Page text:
FDA approval for neurostimulation device to treat diabetic neuropathic pain
DyAnsys has received FDA approval for its First Relief device, a wearable tool which monitors pulses of a low-level electrical current over several days, made for diabetic peripheral neuropathy pain. The device is intended for multiple treatments for up to 56 days.
First Relief is a percutaneous electrical neurostimulation (PENS) device, intended for multiple treatments for symptomatic relief of chronic, intractable pain from diabetic peripheral neuropathy.
“We are excited to have the FDA clearance of First Relief so that this device, which has been proven effective, can now be used to treat patients who have been experiencing pain related to diabetic neuropathy,” said DyAnsys CEO Srini Nageshwar.
The approval was based on a study testing First Relief against a placebo, and another device previously cleared by the FDA, and was conducted in the Jeevak Multispeciality Hospital in Warangal, India. This hospital is renowned for the treatment of diabetes.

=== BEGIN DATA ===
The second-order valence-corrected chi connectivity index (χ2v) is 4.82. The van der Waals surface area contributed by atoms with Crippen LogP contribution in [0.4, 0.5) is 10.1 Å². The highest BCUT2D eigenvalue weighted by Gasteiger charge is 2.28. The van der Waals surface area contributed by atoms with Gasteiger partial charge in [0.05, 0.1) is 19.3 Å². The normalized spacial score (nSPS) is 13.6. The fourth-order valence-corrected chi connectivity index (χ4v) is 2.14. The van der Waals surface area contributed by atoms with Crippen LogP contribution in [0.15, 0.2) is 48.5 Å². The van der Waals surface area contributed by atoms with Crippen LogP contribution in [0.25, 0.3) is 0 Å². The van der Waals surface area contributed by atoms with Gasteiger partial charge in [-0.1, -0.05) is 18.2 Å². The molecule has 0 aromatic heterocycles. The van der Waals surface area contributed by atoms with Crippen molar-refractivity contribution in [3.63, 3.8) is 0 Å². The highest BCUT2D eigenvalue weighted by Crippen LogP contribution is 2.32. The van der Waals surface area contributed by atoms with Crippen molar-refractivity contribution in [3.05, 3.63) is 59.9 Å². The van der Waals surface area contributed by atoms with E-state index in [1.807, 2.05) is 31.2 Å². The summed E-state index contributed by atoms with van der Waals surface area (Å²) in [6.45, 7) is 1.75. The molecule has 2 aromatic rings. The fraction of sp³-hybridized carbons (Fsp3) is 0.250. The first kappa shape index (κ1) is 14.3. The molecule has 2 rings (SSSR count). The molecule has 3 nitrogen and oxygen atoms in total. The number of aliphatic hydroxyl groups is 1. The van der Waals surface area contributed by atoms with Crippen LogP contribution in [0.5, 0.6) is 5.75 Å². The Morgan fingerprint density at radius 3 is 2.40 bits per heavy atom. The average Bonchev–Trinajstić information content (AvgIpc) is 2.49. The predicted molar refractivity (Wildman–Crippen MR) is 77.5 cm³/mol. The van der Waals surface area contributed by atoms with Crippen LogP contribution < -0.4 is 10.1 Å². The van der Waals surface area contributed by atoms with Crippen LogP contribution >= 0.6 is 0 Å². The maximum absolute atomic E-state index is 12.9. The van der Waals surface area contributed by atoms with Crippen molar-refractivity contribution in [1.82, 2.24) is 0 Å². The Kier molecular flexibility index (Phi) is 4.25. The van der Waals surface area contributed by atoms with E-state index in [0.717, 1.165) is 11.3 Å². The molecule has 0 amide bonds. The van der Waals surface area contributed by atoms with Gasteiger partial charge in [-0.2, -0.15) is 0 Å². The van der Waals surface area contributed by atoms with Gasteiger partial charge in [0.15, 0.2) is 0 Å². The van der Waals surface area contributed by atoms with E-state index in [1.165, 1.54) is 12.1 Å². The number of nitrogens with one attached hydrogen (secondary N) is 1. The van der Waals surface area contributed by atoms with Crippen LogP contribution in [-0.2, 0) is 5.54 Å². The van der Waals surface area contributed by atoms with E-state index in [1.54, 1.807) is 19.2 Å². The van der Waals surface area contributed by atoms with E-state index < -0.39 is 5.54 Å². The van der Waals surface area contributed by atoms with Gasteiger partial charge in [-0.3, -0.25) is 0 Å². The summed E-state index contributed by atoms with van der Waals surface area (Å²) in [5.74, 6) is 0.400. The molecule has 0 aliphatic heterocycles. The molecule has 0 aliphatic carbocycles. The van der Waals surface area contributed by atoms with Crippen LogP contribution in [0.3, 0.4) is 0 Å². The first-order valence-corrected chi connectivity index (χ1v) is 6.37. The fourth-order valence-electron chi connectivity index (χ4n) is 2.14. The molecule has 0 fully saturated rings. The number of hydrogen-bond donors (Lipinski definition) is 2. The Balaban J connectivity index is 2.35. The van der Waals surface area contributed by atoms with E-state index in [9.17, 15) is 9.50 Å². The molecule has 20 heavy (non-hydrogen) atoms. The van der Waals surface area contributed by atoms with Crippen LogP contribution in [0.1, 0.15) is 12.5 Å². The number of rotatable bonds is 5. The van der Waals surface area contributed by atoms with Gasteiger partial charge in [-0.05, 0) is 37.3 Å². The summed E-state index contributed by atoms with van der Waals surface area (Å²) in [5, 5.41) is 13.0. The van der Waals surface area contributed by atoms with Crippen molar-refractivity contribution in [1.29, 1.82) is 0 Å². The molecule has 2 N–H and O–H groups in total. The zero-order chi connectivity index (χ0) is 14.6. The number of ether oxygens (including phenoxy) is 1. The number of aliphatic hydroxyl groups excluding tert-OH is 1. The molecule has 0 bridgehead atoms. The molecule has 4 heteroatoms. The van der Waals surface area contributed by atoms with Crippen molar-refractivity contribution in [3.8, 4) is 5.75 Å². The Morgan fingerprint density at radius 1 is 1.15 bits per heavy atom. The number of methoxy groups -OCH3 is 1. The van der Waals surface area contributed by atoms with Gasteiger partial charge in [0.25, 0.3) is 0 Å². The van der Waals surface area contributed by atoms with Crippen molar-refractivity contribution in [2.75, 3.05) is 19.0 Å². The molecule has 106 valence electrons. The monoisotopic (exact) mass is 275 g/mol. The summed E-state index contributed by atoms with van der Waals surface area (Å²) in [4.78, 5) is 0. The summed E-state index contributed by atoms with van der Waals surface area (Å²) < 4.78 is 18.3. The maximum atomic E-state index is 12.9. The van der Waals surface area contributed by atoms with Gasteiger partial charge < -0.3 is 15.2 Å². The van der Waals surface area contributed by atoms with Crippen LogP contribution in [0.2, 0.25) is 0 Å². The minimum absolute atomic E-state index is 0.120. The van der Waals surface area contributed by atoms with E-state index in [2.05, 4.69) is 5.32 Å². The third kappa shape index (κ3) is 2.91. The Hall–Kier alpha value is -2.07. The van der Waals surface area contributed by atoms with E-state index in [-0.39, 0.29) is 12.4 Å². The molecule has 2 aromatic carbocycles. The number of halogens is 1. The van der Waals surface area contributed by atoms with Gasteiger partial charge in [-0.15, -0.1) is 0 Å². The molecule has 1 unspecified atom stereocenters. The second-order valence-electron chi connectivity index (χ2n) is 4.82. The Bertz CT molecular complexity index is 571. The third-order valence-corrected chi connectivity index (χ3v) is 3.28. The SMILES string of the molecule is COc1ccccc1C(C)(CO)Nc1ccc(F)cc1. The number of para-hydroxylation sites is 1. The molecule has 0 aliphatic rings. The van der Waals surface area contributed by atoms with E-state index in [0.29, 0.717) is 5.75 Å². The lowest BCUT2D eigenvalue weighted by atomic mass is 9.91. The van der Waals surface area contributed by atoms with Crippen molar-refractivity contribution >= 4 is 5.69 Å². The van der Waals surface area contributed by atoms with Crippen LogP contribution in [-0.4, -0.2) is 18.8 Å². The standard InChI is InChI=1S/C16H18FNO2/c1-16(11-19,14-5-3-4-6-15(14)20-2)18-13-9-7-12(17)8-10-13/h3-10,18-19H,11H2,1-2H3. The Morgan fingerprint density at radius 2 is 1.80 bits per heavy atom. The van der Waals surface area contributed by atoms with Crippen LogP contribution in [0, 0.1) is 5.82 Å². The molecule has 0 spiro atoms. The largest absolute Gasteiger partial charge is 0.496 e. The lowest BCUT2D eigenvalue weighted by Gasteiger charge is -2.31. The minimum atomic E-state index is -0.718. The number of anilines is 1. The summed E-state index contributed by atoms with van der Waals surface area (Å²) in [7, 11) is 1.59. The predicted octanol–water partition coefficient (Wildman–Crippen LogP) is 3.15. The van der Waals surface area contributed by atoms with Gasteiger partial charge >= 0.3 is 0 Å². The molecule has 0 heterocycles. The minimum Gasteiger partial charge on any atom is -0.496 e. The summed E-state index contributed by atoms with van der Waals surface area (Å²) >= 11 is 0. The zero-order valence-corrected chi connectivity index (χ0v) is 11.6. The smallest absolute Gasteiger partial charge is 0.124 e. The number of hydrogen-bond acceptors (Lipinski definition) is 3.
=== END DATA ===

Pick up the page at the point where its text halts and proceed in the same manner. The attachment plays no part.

Neuropathic pain is caused by damage or injury to the nerves whichtransfer information between the brain and spinal cord from the skin, muscles, and other parts of the body.
FDA approves new treatment for rare tumour
The FDA has approved crizotinib for adult and paediatric patients aged one year and older with unresectable, recurrent, or refractory inflammatory anaplastic lymphoma kinase (ALK)-positive myofibroblastic tumours (IMT).
IMT appears in organs such as the lungs, stomach, bladder, or liver. These tumours are not cancerous, and do not usually spread. However, local growth within organs can cause problems for patients.
The drug is already approved to treat metastatic non-small cell lung cancer (NSCLC) in patients whose tumours are positive for ALK or ROS1 mutations, alongside for ALK-positive anaplastic large cell lymphoma in children and young adults. Crizotinib, marketed as Xalkori, was first introduced over a decade ago. The recommended dose for adults in 250mg orally twice daily, until disease progression or unacceptable toxicity.